Australian Books

A revolutionary act

21 October 2017

9:00 AM

21 October 2017

9:00 AM

In a time of universal deceit, telling the truth becomes a revolutionary act. Whilst this quote is often attributed to Orwell, my research traces it back to a 1982 book, Partners in Ecocide: Australia’s Complicity in the Uranium Cartel, by Venturino Giorgio Venturini. I haven’t read that book but anything with the words ecocide and uranium cartel are unlikely to be on my bookshelf.

But I can tell you what should be on everyone’s bookshelf: this book. Ian Plimer demonstrates he is one of Australia’s revolutionaries. He is a truth-teller who, inconveniently for alarmists, always lets the facts get in the way of his opinion. After all, isn’t that what scientists are meant to do? To use actual evidence to reach conclusions. Isn’t that what politicians are meant to do? Use credible research to enact evidence-based policy and deliver beneficial outcomes? Unfortunately, Plimer’s book paints a bleak picture of the current state of scientific research and political processes.

Ian Plimer has taken on the climate zeitgeist with gusto and demonstrated a capacity to distil complex matters into bite-sized chunks of memorable fact. He has also shown that even the most scholarly scientist who has spent his adult life studying rocks can have a witty turn of phrase.

Those expecting a dry volume of gigahertz and kilowatts coupled with climate data will instead discover how the Australian people have been conned by those they elected to represent their interests and by a platoon of rent-seekers in industry, science and environment groups.

Who else but Plimer could tell us about the penis and climate change? Yes it’s worth getting this book for that nugget of gold alone. I had no idea that a peer- reviewed ‘scientific’ paper concluded that the male reproductive organ is not in fact a male reproductive organ but merely a social construct that is actually responsible for climate change! It turns out the paper was designed as a hoax but it still made it into a social sciences journal where one peer reviewer praised it as ‘outstanding’.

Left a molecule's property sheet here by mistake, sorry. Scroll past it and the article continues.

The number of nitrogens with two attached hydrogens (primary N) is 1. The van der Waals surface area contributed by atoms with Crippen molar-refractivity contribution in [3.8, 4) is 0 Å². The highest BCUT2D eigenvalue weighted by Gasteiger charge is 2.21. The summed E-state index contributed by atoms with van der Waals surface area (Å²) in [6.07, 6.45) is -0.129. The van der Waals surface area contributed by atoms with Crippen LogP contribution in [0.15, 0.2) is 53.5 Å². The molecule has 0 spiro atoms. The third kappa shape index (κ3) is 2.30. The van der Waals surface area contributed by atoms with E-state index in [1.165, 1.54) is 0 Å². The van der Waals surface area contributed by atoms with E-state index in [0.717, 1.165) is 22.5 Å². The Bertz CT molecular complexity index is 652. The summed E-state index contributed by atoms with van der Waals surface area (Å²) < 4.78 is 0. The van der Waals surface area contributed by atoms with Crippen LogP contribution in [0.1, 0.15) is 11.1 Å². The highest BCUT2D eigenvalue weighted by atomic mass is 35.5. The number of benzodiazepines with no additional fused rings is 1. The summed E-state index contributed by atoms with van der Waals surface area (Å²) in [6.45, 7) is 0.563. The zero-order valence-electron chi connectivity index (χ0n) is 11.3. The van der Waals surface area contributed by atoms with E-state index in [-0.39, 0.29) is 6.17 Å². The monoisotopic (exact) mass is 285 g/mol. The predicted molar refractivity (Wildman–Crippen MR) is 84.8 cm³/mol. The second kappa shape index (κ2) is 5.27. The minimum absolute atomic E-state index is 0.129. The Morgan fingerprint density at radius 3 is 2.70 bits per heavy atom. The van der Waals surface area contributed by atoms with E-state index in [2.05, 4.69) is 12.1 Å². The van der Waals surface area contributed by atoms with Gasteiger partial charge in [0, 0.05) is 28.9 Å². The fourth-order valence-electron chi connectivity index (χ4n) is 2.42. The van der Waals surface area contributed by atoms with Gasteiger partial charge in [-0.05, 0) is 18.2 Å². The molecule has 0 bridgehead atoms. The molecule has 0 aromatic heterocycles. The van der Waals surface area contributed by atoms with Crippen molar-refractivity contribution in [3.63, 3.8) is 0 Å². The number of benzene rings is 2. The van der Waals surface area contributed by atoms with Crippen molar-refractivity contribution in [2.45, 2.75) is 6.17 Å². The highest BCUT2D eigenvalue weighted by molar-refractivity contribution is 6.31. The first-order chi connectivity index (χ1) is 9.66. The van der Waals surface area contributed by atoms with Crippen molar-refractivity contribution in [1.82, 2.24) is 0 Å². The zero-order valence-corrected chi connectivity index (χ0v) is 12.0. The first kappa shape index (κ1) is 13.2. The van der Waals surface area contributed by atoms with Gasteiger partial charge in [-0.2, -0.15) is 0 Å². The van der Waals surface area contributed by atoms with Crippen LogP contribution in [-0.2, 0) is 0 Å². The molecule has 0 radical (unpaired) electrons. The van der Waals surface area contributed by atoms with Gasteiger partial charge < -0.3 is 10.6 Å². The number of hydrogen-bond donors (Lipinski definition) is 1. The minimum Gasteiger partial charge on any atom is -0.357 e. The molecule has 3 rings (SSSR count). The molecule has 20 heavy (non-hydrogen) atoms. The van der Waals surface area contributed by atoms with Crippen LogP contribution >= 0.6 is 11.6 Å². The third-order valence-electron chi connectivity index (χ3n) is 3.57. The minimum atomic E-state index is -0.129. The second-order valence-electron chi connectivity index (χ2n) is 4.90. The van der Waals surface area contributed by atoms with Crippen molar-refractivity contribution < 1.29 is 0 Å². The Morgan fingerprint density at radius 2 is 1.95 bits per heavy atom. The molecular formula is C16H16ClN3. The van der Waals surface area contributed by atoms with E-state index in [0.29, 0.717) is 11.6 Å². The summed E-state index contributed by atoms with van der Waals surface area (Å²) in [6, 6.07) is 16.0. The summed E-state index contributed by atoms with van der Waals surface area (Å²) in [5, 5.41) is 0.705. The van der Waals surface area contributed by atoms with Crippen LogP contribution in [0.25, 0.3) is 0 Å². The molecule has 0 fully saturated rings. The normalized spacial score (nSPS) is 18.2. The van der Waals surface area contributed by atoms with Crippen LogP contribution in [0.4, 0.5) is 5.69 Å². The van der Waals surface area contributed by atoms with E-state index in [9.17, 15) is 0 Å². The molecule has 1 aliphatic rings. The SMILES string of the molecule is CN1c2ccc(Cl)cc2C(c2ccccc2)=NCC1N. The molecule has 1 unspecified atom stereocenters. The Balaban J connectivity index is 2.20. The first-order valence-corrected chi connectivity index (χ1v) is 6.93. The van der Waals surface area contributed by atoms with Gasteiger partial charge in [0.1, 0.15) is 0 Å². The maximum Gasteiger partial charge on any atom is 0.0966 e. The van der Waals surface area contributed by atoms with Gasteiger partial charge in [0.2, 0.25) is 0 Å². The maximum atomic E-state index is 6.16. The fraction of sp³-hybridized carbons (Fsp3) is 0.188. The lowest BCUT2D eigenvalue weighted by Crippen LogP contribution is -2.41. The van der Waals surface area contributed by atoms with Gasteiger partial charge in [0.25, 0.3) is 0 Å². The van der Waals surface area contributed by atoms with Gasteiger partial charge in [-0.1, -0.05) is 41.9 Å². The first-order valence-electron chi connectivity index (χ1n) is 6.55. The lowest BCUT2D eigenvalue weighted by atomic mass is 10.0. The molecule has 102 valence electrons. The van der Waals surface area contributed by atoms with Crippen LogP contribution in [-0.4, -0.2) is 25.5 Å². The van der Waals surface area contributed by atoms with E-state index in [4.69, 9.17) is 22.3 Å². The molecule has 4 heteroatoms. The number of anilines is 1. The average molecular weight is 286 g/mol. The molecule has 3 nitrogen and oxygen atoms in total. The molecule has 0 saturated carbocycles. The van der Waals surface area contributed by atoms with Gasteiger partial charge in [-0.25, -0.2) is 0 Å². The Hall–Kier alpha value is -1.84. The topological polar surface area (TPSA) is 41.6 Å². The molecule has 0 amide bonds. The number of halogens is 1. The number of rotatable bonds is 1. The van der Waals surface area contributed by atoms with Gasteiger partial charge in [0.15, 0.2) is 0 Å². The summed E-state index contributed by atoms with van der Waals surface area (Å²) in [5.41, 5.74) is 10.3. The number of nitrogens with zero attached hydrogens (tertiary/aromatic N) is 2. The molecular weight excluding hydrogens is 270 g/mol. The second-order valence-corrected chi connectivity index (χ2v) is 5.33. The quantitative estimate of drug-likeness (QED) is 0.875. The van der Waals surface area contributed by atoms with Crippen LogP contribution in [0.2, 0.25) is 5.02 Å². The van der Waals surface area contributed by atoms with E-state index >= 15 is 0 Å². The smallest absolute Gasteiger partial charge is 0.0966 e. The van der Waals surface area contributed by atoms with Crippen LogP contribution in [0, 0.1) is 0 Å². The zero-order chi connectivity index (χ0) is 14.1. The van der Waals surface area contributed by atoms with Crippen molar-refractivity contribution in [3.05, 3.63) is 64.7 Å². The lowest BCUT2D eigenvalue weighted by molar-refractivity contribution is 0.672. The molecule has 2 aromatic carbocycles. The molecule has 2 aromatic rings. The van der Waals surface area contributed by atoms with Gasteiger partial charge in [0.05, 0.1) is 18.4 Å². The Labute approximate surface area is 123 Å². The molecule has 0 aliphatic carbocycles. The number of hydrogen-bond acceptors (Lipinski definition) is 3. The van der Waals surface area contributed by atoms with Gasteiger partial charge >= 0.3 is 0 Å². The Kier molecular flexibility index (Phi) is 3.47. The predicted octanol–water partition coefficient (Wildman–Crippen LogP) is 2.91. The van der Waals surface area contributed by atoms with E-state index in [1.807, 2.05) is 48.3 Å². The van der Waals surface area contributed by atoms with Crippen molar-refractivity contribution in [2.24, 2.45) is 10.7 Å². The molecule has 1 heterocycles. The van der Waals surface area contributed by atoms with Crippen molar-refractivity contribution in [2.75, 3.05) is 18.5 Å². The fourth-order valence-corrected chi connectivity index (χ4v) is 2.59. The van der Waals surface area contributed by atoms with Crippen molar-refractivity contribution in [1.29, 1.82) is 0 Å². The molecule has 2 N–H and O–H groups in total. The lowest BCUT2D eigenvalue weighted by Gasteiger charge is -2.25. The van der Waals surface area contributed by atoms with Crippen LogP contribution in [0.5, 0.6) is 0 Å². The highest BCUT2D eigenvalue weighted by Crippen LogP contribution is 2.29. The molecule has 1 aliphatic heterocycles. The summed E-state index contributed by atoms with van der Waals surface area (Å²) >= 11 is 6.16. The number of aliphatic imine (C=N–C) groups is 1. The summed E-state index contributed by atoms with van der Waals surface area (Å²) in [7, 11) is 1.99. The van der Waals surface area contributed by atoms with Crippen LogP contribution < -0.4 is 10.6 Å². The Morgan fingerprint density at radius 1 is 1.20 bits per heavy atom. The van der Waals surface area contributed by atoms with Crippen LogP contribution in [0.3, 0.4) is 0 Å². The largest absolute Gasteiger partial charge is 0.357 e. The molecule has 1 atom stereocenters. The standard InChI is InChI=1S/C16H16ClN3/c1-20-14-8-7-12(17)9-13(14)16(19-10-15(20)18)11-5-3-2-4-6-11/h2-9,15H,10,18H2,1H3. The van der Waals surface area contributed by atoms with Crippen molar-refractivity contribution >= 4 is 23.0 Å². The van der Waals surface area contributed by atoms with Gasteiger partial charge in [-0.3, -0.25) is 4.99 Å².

Much is made of the peer review process in science, particularly climate science, and few have dismantled the credibility of those claims like Plimer has in this book. My personal favourite was his exposure of a medical paper dealing with a terrible-sounding illness called uromysitisis poisoning. Essentially the sufferer needs to urinate almost continually to avoid being poisoned and suffering from kidney failure. The paper concluded ‘people with uromysitisis can be free to urinate, if medically necessary, wherever they need to and not be legally burdened by existing local or state laws against public urination’. That is, they can be free to pee in public on account of their medical condition. This paper was peer-reviewed and published in the Urology and Nephrolology Open Access Journal in 2017.

There was one small problem. The paper was accredited to a mythical author from a mythical research institute dealing with a mythical illness. Uromysitisis is an affliction that only exists in a 1992 episode of Seinfeld. It was completely made up as part of a comedy routine. Next time someone tells you about the validity of peer review you can tell them that only the Seinfeld science is settled.